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Acta Neurologica Belgica

, Volume 119, Issue 1, pp 21–27 | Cite as

MicroRNAs in contusion spinal cord injury: pathophysiology and clinical utility

  • Fang Li
  • Mou-Wang ZhouEmail author
Review article
  • 75 Downloads

Abstract

Spinal cord injury (SCI) in humans is a common central nervous system trauma. Pathophysiologically, SCI involves both primary and secondary damages. Therapeutically, targeting secondary damage including inflammation, neuropathic pain, apoptosis, demyelination, and glial reaction to promote functional benefits for SCI patients has long been considered a potential treatment strategy by neuroscientists and clinicians. As a type of small non-coding RNA, microRNAs (miRNAs) have been shown to play essential roles in the regulation of pathophysiologic processes of SCI and are considered to be an effective treatment method for SCI. Dysregulated expression of miRNAs is observed in SCI patients and animal models of SCI. Furthermore, miRNAs might also be used as biomarkers for diagnostic and prognostic purposes in SCI. Given contusion injury is the most clinically relevant type of SCI, this review mainly focuses on the role of miRNAs in the pathophysiology of contusion SCI and the putative utilization of miRNAs as diagnostic biomarkers and therapeutic targets for contusion SCI.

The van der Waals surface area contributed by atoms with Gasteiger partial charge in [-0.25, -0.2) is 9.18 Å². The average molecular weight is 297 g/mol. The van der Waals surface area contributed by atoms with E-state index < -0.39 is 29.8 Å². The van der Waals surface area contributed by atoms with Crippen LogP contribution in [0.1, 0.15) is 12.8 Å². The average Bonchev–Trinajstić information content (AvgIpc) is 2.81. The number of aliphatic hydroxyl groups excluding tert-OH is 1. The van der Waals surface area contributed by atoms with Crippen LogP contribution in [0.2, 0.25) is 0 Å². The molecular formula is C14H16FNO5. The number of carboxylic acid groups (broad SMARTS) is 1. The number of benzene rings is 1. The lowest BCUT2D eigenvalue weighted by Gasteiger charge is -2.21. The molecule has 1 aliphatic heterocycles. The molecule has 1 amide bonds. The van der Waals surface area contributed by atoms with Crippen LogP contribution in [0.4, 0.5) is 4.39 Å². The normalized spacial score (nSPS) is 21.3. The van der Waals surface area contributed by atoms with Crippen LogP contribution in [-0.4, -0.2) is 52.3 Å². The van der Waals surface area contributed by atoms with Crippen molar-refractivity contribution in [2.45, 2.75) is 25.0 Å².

Keywords

MicroRNAs Spinal cord injury Review 

Notes

Acknowledgements

This work was supported by the National Natural Science Foundation of China (Grant number 81261120563).

Author contributions

FL conceived the content and wrote the critical review. MZ provided the ideas and supervised the work. Both authors read and approved the final version of the manuscript.

Compliance with ethical standards

Conflict of interest

The authors declare that they have no conflicts of interest.

Ethical approval

This review does not require ethical approval at our institution.

Informed consent

This review does not have information that could identify the subject. According to the rules of Acta Neurologica Belgian, informed consent is not required.

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Copyright information

© Belgian Neurological Society 2019

Authors and Affiliations

  1. 1.Department of Rehabilitation MedicinePeking University Third HospitalBeijingPeople’s Republic of China

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